Eventually, Aquino seemed satisfied that the allegations against the officers could be pursued elsewhere and he withdrew his request that Smith be relieved as counsel for not pursing the matter. (Tr. p. 16-17).

It is clear from the Court's discussion with Aquino that although he was concerned about Smith's strategy concerning impeaching the officers, he was fully satisfied with Smith in all other respects. Twice during this discussion Aquino sang Smith's praises. After the Court advised Aquino that Smith and lawyers from the Federal Public Defender had appeared before the Court many times and that they were highly qualified (Tr., p. 4), Aquino replied as follows:

The Defendant: Your Honor, let's see how I am going to do this, first of all, I'm very happy with Mr. Smith's representation. I agree with you one hundred percent. I couldn't ask for a better lawyer. (Tr. p. 5).

Later, Aquino reiterated his confidence in Smith.

The Defendant: Your Honor, again, I couldn't ask for a better attorney than Mr. Smith. He's — I'm happy in all aspects, . . . (Tr., p. 13-14).

In the several versions presented by Aquino to his attorney during trial preparation, all included the fact that Aquino admitted handling the firearm. The thrust of the defense was to explain Aquino's handling in such a way as to negate the requirements necessary for willful and knowing possession.

The jury obviously chose to disbelieve Aquino's tale as to how he came upon the firearm. I found his story not only unconvincing but also false and perjurious. Based on that finding at sentencing, I granted a two-point enhancement for obstruction of justice. I found "by a clear and convincing evidence that Aquino did perjure himself, did provide false testimony certainly on a material matter with the willful intent to provide that false testimony. I find that it was not a result of any confusion, mistake or faulty memory." (TS., 7-8).*fn3

Based on my view of the evidence and my observations of Aquino at trial, I determine that the version of events as recounted by Aquino was "fanciful" and "manufactured" in an attempt to explain the fingerprints on the firearm. (TS., p. 8).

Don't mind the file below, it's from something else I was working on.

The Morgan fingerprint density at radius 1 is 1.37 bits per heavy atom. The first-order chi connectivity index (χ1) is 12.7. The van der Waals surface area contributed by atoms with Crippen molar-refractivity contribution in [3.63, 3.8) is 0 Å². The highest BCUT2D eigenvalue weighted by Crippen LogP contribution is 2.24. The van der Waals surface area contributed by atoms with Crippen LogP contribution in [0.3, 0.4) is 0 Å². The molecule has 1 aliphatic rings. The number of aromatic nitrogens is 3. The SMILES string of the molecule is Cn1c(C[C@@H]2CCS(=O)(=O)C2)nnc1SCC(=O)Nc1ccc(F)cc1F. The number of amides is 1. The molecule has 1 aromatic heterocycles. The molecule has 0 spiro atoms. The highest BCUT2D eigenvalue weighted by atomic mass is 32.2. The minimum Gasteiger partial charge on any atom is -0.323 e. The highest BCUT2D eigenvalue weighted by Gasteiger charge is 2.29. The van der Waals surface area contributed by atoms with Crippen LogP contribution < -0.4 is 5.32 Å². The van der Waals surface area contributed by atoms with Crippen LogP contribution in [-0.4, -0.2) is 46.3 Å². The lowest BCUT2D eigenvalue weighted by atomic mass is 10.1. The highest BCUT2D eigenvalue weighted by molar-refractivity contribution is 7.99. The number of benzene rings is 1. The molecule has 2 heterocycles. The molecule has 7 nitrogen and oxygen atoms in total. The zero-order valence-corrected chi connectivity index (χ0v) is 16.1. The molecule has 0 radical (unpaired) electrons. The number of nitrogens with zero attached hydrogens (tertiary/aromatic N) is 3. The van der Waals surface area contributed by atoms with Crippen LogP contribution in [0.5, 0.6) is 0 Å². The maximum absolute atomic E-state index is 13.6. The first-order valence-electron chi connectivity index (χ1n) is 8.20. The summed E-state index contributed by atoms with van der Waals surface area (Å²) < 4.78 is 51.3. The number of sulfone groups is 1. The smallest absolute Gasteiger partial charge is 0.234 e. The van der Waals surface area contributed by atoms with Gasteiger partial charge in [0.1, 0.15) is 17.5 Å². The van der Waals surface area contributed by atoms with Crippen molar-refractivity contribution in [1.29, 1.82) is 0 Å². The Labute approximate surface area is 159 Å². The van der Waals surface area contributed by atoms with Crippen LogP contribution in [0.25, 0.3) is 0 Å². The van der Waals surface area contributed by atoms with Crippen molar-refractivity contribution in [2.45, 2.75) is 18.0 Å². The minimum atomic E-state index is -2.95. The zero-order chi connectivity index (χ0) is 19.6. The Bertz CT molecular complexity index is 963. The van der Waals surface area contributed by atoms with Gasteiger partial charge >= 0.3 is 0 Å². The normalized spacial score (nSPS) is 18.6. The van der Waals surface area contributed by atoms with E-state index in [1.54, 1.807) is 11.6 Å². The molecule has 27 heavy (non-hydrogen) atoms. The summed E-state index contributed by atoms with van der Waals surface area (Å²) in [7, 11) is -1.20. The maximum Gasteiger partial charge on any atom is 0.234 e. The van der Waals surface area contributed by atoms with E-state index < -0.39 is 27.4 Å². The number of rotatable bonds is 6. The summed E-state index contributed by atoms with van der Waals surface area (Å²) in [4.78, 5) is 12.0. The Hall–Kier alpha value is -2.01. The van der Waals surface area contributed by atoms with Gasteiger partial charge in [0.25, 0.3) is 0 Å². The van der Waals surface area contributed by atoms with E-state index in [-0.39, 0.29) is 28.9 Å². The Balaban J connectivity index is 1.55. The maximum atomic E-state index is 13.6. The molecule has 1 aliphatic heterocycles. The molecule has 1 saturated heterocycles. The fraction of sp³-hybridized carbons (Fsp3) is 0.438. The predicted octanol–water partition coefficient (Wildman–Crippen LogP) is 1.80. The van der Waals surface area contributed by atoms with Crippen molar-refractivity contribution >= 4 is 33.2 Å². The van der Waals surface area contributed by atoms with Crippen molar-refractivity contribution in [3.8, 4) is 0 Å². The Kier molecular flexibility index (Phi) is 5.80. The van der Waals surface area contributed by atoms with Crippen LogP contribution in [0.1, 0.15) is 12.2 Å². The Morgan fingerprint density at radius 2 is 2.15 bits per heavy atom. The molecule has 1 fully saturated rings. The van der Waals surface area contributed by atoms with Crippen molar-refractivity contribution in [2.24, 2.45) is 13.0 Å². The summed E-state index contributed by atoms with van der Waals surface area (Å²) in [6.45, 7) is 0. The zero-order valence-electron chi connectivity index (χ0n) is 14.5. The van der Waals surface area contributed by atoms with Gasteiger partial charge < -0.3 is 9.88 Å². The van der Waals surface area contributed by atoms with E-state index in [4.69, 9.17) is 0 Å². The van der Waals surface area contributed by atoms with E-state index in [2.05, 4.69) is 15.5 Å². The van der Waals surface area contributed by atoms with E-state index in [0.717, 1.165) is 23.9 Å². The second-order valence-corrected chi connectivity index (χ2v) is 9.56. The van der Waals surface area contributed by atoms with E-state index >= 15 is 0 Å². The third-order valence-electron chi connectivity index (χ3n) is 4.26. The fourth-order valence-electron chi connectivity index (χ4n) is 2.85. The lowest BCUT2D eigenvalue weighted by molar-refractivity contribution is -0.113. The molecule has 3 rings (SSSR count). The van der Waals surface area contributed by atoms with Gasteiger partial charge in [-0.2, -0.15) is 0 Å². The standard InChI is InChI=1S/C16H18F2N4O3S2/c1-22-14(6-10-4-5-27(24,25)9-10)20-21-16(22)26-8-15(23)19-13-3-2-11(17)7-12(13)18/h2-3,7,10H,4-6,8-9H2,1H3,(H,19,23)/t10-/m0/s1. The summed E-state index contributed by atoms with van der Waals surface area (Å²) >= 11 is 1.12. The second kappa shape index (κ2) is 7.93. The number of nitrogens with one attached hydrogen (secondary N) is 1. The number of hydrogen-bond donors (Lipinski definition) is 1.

In sum, Aquino has not overcome the strong presumption that counsel provided adequate assistance and that the now-challenged actions constituted sound trial strategy. I do not find that Smith's performance was deficient, and I find that his trial performance was within an objective standard of reasonableness and that it met prevailing professional requirements.

This is especially so concerning the fingerprint issues raised here. Virtually from the day of his arrest, Aquino acknowledged to his several lawyers that he had touched the firearm. Smith's efforts, in light of the evidence presented and Aquino's desire to testify in order to explain that "touching" was reasonable.

I find that none of the matters set forth by Aquino in his submission after the hearing, whether considered separately or together, warrants the relief requested. I come to the same conclusion with reference the items set forth in Aquino's first filing (Dkt. #55).

Aquino has failed to establish that counsel's performance was deficient and has also failed to demonstrate how he was prejudiced. To obtain relief, a defendant must demonstrate that the result of the trial would have been different but for counsel's alleged errors. I have considered all of the trial evidence, including Aquino's own testimony, and I am not convinced that Aquino has established prejudice.


Defendant's motion for a new trial based on ineffective assistance of counsel (Dkt. #55) is denied.

Resentencing is scheduled for March 12, 2002 at 2:00 p.m. Any objections to the presentence report or any other submissions relating to sentencing must be filed by March 6, 2002.